Wensum, by Jim Harding, Tuesday, July 26

Cyclists ride through the grounds of Holkham Hall in the Fakenham 50 held on the final Sunday of Active Fakenham Week

This will feature a rowing challenge, a bungee run, smoothie bikes, inflatables, live music, activity stalls and refreshments. What’s not to 
like!

Principal organiser Richard Crook of Active Fakenham is upbeat about the programme he and his committee have put together. “There are over 40 fantastic choices over the nine days ranging through sports, writing workshops, dancing, music, cookery and storytelling,” he said. “Literally something for everyone.”

In a break from accustomed tradition, the Fakenham Fair, normally held on Millennium Park, will transfer to the town centre on the final Saturday. The move has been welcomed by the town’s traders who felt in the past that they had rather been left out.

This year’s circus theme will feature fairground rides, street entertainers and live music, a day of ‘food, fun and family entertainment’. Sticking with tradition, the last Sunday will culminate with the ever-popular Fakenham 50 bike rides around the countryside. In the past three years these have regularly attracted hundreds of cyclists. One of the great attractions is the choice of routes, ranging from 15 to 100 miles, appealing to both the novice and the enthusiast. You must register in advance. Riders returning to the community centre following their exertions can enjoy a barbecue, bar and music before heading home.

A free colourful brochure with details of all the activities is available now at various outlets in the town, including the new Information Hub at Sweets ‘N Things on the market place and, of course, the library. You can go to www.activefakenham.org.uk for updates. Oh, and don’t forget the Great Fakenham Duck Race at Goggs Mill, starting at 3pm on Sunday August 21. Ducks cost just £1. Have fun.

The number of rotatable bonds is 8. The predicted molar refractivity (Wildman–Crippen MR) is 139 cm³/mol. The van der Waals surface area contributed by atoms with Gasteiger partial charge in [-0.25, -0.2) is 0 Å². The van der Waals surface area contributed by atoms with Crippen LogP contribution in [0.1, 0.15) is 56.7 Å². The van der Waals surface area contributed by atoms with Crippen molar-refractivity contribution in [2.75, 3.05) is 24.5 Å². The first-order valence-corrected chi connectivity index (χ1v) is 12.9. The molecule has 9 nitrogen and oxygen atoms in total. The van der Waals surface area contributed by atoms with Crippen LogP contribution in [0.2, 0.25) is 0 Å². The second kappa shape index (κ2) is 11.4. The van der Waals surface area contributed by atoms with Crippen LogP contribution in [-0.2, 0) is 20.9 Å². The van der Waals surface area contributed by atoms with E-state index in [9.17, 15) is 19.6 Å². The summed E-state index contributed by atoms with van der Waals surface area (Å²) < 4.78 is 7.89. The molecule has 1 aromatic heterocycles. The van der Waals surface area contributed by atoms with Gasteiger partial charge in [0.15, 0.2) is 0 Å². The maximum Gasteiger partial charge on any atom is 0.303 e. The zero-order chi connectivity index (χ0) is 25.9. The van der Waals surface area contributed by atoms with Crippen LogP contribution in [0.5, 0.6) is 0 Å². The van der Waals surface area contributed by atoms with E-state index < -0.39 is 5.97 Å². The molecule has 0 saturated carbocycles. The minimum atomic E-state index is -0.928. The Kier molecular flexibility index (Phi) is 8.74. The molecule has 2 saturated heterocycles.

So far, so good with regard to the Aldiss rebuild on Upper Market Place. A section in front of the small parade of shops has been kept traffic-free and the market stall there has been relocated on Thursdays. Much of the site is now ‘behind closed doors’ and evidence of progress hardly visible to passers-by. We’re told that the whole project might take at least a year to complete and when finished will again provide a home for the Original Factory Shop. As residents will know, the business has been thriving out on the Industrial Estate for the past couple of years but will undoubtedly be delighted to return to the middle of town. I wonder how much locals have enjoyed the sight of the church tower in all its glory since the fire consumed the old premise. It was perhaps the only bright side of this awful devastation and there were even suggestions that the space created might be filled with some civic amenity such as gardens. That was never likely to happen but I’ve certainly become pleasantly accustomed to the view of the 115’ flint tower as a stunning backdrop from just about anywhere in the square.

And finally, some good news about grass verges. I seem to have been banging on about their overgrown condition for weeks past, as have many members of the public. Not before time, a widespread cut has at last taken place and the transformation has made such a positive difference. 
Especially noticeable around the college site, the traffic lights, North Park and Norwich Road. We cannot allow county highways to neglect this obligation so casually again in future years.